[Outlook]Blow out the candlesA question pops up when I see candlelight vigils against the importation of U.S. beef. In America, most cattle older than 30 months are milking cows that have given milk for a long time. Their meat is quite tough. Americans don’t eat beef aged over 30 months as steak. This isn’t because of the risk of mad cow disease in the nation’s meat supply, but because it doesn’t taste as good. They eat young beef for steak, and use tough meat for sausages or hamburgers. Why wouldn’t we Koreans use them in a similar way?
Relevant international organizations and the U.S. government guarantee the safety of imported American beef, and thus Americans, Europeans, and other people worldwide enjoy eating it. Why shouldn’t we Koreans eat it, despite it being cheaper than beef from other nations? The World Organization for Animal Health (OIE) classifies the United States a “controlled-risk” country in terms of mad cow disease (the second category). Korea is in the third category, as it is not prepared to report its sanitation situation to the OIE. Switzerland, Chile and Brazil are classified in the same category as the United States, and recognized as having “controlled” risk status. If we imported beef from Switzerland, famous for the beautiful Alps; Chile, with its world-renowned wine; or the soccer nation of Brazil, would we be confronted with a storm of candlelight vigils?
It was former President Roh Moo-hyun who promised to import American beef. When the Korea-U.S. free trade agreement was concluded on April 2, 2007, Roh unveiled his plan to respect the OIE’s recommendations during negotiations over the importation of American beef. If he decided to let the meat in, would the government have met fierce public opposition? Many people say the administration has not sufficiently explained the situation to the people and that something went wrong during the negotiations. Therefore, the government complemented the negotiations and President Lee Myung-bak extended apologies on the matter. So why does the number of candles continue to increase?
Roh saw his approval rating nosedive to nearly 10 percent. However, there were no candlelight rallies or protesters trying to force their way into the Blue House. People’s lives are hard at the moment because of skyrocketing oil prices. However, the people underwent more difficulties and challenges during the 1997 financial crisis. At that time, though, there were no candles in the streets. No one tossed a stone at former President Kim Young-sam. The poor collapsing cows shown on television did not even have mad cow disease. But still, people want to toss stones at the current president. Why is President Lee getting this thrashing? Only 100 days have passed since the presidential inauguration. What did he do wrong?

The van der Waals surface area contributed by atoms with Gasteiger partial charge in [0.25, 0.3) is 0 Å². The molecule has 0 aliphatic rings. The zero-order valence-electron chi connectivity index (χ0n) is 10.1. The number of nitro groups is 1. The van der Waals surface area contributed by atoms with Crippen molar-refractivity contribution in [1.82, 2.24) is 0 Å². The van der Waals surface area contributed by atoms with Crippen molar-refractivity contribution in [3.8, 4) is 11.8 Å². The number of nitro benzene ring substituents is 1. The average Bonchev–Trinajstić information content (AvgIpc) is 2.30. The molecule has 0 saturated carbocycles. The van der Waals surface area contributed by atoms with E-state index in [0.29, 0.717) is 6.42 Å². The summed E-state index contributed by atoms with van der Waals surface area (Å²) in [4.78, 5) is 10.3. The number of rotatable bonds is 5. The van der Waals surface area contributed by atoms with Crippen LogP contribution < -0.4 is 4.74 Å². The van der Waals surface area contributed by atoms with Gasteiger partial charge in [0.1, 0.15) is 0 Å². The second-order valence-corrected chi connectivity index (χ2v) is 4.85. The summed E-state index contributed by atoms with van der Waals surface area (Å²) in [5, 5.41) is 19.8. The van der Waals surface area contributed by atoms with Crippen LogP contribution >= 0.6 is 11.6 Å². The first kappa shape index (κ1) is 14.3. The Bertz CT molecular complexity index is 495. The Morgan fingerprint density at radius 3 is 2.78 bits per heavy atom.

It is not just because of the imports of American beef that many people are angry with President Lee. He won 48.7 percent of the vote. The thing is, it was not because people were fond of him. Former President Roh put the nation in disorder and left the economy in turmoil, and presidential candidate Lee said that he would do his best to fix it, while maintaining an ethical stance. People trusted him and helped him to the throne despite all his faults. However, President Lee failed to correctly gauge public opinion. He believed that everything would turn out as he wished if he tries his best. Blinded by pragmatism, he ignored the importance of ethics, principles and common sense. Why should people learn English all their lives, even though things are already hard for them? It was a policy that did not take the people into due consideration. Now that he had a moral debt to pay off, he should have hired flawless people as aides. However, he had his own way in everything. People felt ignored. Park Geun-hye helped the president through difficult days, but he did not keep his promises to her.
However, enough is enough. Protesters have flogged him with merciless vigor, using U.S. beef imports as their whip. The government is trying to reflect on its wrongdoings and reshuffle the cabinet. Now, it is time to ask the people holding candles what they want. When will the protests end? People hoped that the 1987 protest would result in democratization, and their dream came true. However, where do we stand now? Are they waiting for a decampment of the current political powers? People get married to a president for five years. Are we going to get divorced just because he made some mistakes early on in the honeymoon period?
If not, we should correct his mistakes in order to live together happily. The government’s faults are indeed faults, and the scientific truth is that American beef is safe. We should criticize people who distort the truth, rather than attack the government. There is no reason to boycott cheap, quality beef. It’s time to blow out the candles.
*The writer is an editorial writer of the JoongAng Ilbo.
by Kim Jin